Yesterday, I reviewed my preseason list of starting pitchers composed of guys my Pod Projected ERA was significantly better than Steamer’s forecast. They were my upside guys. Today, I’ll recap how the guys my projections considered as having ERA downside ended up performing. You might notice that this is half the size of the upside list, which likely owes to my projections being more optimistic on ERA on the whole.
Steamer was clearly excited about Bryan Mitchell’s move to the National League, even though his plus velocity has failed to generate strikeouts. Amazingly, not even a move to the NL cured him of his inability to induce whiffs, as his strikeout rate sat just above 11%, which is positively terrible. His SwStk% actually slipped to a career low of just 5.9%. It’s crazy that a guy who throws in the mid-90s has had so much trouble missing bats.
Steamer was more optimistic about Clayton Richard’s strikeout rate spike from 2017 being sustainable, but turns out, I almost nailed the forecast. Richard remained a worm’s worst enemy, but another season of his fly balls rocketing out of the park at a high rate, combined with an inability to strand runners, ruined his year. Not that his skills were any good (4.51 SIERA), but it explains how his ERA climbed above 5.00.
Yup, totally missed on Walker Buehler, but that’s mostly because I like to remain conservative with rookies. Buehler outperformed both my strikeout and walk rate projections, the former because I was concerned about a mediocre SwStk%. He ended up raising that SwStk% marginally, which led to a small jump in strikeout rate. However, his strikeout rate was largely driven by an inflated foul strike rate. Is that sustainable? Do you really want to bet big bucks on a high strikeout rate when you know that pitcher is relying on batters fouling off his pitches? I don’t. I don’t know what he’ll cost in 2019, and I do genuinely like his skill set, but there’s hidden strikeout rate risk here.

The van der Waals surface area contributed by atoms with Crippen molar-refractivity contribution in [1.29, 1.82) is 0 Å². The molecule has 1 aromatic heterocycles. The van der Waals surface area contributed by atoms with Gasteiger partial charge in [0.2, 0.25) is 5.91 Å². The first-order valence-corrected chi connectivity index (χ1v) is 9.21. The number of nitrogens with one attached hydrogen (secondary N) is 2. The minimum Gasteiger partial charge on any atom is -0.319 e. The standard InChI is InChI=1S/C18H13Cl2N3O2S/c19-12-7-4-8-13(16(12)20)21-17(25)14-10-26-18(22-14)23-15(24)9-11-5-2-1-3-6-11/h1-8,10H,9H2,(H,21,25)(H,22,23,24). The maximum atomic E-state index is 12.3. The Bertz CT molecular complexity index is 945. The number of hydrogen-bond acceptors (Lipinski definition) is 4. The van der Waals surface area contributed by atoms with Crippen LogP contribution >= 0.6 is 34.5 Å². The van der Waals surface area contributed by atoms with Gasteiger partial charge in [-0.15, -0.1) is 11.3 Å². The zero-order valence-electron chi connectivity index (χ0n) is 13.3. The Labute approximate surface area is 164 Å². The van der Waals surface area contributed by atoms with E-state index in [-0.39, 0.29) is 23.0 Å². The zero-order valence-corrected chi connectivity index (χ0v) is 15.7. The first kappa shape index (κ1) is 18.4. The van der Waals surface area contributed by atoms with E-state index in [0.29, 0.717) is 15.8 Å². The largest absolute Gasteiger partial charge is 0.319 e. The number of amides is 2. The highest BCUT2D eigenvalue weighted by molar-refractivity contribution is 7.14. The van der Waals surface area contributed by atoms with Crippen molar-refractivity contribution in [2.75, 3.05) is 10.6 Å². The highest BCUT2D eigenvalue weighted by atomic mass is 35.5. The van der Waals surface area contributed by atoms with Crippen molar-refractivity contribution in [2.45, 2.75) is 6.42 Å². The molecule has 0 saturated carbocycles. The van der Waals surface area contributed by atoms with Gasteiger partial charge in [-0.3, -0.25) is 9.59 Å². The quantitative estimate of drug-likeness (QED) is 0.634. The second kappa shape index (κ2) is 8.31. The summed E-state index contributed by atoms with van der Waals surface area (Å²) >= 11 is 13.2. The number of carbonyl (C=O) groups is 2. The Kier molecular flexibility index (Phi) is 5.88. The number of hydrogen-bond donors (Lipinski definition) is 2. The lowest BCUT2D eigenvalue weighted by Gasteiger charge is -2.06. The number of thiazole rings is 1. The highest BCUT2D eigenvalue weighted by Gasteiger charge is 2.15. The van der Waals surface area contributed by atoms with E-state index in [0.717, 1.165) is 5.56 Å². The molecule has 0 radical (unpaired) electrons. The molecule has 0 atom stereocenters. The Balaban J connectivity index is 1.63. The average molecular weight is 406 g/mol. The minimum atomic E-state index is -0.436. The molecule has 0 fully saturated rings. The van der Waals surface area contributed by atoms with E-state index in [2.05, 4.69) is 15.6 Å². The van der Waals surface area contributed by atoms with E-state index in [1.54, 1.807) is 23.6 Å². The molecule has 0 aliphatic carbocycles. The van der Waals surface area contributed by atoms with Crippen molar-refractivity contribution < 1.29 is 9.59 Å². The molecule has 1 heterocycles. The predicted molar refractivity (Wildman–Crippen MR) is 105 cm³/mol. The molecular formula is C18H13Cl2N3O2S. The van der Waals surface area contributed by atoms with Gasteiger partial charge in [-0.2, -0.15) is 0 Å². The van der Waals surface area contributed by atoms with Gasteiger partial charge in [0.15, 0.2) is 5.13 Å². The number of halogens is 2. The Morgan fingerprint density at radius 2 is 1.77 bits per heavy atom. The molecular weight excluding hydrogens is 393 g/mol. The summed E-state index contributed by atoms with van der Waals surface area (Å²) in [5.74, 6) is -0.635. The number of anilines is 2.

Jose Quintana was my most obvious strikeout rate decliner heading into the season, but Steamer clearly wasn’t looking at the same metrics as I was, projecting a mark 2% higher than mine. Sure enough, Quintana’s strikeout rate regressed right back to his pre-2017 days and even my forecast proved slightly optimistic. This was surprising though considering this was his first full season in the National League. Career worst walk and HR/FB rates kept his ERA above 4.00, though a career best BABIP allowed him to outperform his SIERA. He’ll never appear on my fantasy teams.
Alex Reyes was supposed to return from TJ surgery, which made projecting his rates a crapshoot. Sadly, he ended up throwing just four innings. Now he’ll be returning from another injury — a torn lat muscle — so once again, he’s a high upside gamble and no one really knows what’ll he do.
Mike Podhorzer is the 2015 Fantasy Sports Writers Association Baseball Writer of the Year. He produces player projections using his own forecasting system and is the author of the eBook Projecting X 2.0: How to Forecast Baseball Player Performance, which teaches you how to project players yourself. His projections helped him win the inaugural 2013 Tout Wars mixed draft league. Follow Mike on Twitter @MikePodhorzer and contact him via email.